The Book TreeWritten by Paul Czajak and illustrated by Rashin Kheiriyeh, The Book Tree reads like a love letter to books in all their sensual glory. Czajak lingers on descriptions of the scent and sound of books as his story of a tyrant’s failed attempt to destroy all books, and a boy’s desire to awe and be awed by stories, unfolds. Kheiriyeh’s textured illustrations complement Czajak’s story and enchant with a bold and deliberate color palatte of red and teal with hints of yellow. Each illustration contains elements at once familiar and unfamiliar: teakettles precariously balanced on heads, oversized dandelion puffs blowing boys away, and regal ladies unsure how to use umbrellas. A story about pleasure, passion, and wayward pages, The Book Tree manages to be both timely and timeless.

The story begins: “Nested in the branches of a tree,/ Arlo opened his book and breathed in./ Beginnings were always the best part./ They smelled as if anything were possible.” The vibrancy of the town center is reflected in a two-page spread that captures newspaper readers, keyboard players, bicyclists, motorists, and one rushing mayor. On the next two-page spread the word “BONK!” serves as a soundtrack to the image of the star of the story’s book hitting the mayor on the head. Although the protagonist, Arlo, quickly apologizes, the mayor decides to outlaw books. He argues that they plant seeds that grow into ideas and asserts that he will tell everyone what to think. The mayor then parades through town blissfully tearing up books as Arlo trails behind him. One lone page flies loose and Arlo chases after it until “the muddy earth swallowed it.”

The book void is felt in schools, theaters, and libraries where, without stories, scripts, and recipes, the town loses its vitality. In a sparse two-page spread Arlo cries over the spot where the mud ate up the last page: “He missed the crack and creak of a book’s spine the first time you open it.” He absently traces the words “the end” in the dirt. The act of writing snowballs and an excited Arlo begins spinning tall tales that he starts to read aloud to passersby. Although he is ignored by his fellow citizens his words nourish the page planted underground and it sprouts. The sprout grows into a tree heavy with books and the townspeople’s love of reading is rekindled.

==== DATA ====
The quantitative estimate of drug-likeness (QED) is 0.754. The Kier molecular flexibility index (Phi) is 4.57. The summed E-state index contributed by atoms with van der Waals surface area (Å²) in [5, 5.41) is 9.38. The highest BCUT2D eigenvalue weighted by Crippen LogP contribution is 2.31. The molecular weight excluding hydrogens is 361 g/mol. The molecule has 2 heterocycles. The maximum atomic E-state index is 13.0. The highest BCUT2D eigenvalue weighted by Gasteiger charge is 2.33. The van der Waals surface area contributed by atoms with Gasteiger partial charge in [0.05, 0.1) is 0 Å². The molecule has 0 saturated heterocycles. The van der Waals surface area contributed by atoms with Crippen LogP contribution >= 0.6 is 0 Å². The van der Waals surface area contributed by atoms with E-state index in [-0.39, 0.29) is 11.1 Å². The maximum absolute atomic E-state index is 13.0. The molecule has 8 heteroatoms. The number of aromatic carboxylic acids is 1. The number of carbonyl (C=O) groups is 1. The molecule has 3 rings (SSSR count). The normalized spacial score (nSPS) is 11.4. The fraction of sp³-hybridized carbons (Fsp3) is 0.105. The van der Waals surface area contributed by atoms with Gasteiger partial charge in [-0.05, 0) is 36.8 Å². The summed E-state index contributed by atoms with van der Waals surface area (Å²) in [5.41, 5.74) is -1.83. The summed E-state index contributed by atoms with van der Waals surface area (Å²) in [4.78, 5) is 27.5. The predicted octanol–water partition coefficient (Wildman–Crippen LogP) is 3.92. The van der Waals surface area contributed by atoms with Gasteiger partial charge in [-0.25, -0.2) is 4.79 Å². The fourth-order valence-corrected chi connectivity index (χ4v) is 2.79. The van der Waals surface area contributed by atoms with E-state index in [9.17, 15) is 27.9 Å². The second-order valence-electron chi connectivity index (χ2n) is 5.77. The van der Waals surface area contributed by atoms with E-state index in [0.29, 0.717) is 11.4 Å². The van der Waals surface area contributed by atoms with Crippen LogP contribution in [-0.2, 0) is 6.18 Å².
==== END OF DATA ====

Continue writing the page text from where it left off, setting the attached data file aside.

Coincidentally, the mayor is hit in the head by another book, a loud “BONK” reverberating across the page. This time, the mayor reacts differently. Although he initially demands the tree be cut down, he quickly grows to enjoy the tasty meals, cleaver theater performances, and creative stories that books encourage and that the good life demands. The book ends with Arlo and the mayor smiling as they hold a book between them.

Writer and illustrator are brilliantly paired in this delightful story that foregrounds the importance of creativity in community building and world-making. Without the Arts there is little to enjoy. Czajak paints a grim picture of a world lacking delicious cuisine to consume, clever plays to delight in, and books to lose or find oneself in. Although it is a world you can get used to, and the townspeople do, at first ignoring Arlo’s stories, it is not a world anyone would choose; and, like Arlo, we do have a choice.

You may purchase The Book Tree and other Barefoot Books products from me here.

@BarefootBooks

@PCzajak

#kidlit

Anna Humphrey’s Megabat

In Anna Humphrey’s Megabat, a boy named Daniel leaves his friends, school, and home behind when his family moves to a new city. He is unenthusiastic about his creaky, kind of creepy, new house and resolutely refuses to try to make friends; that is, until he is jolted out of his loneliness by a talking bat who has taken up residence in his new attic bedroom. The two quickly bond over shared sadness and Star Wars. It turns out the bat, who is from Borneo, wandered into a shipping container and accidentally ended up half way around the world. Once Daniel meets the talking bat, who he names Megabat, the central conflict of the story shifts from getting Daniel comfortable in his new home to getting Megabat home.

Daniel enlists his new neighbor, Talia, to help him care for Megabat. Talia’s antisocial brother, Jaime, who is constantly at war with the local pigeon population, finds out about Megabat and threatens to tell their parents. Emotions soar as Talia and Daniel plot to help Megabat return home while pacifying Jaime, so he will keep their secret. Several failed attempts to get Megabat back to Borneo ensue.

I devoured this delightful early chapter book, giggling, while feeling deeply for all the characters. Daniel and Megabat’s stories parallel, allowing Daniel to learn from his small winged friend. Children are bound to fall in love with Daniel, Talia, and Megabat. Many will likely wish for a talking bat to befriend and all will surely enjoy Humphrey’s whimsy, humor, and cleverly unfurled life lessons.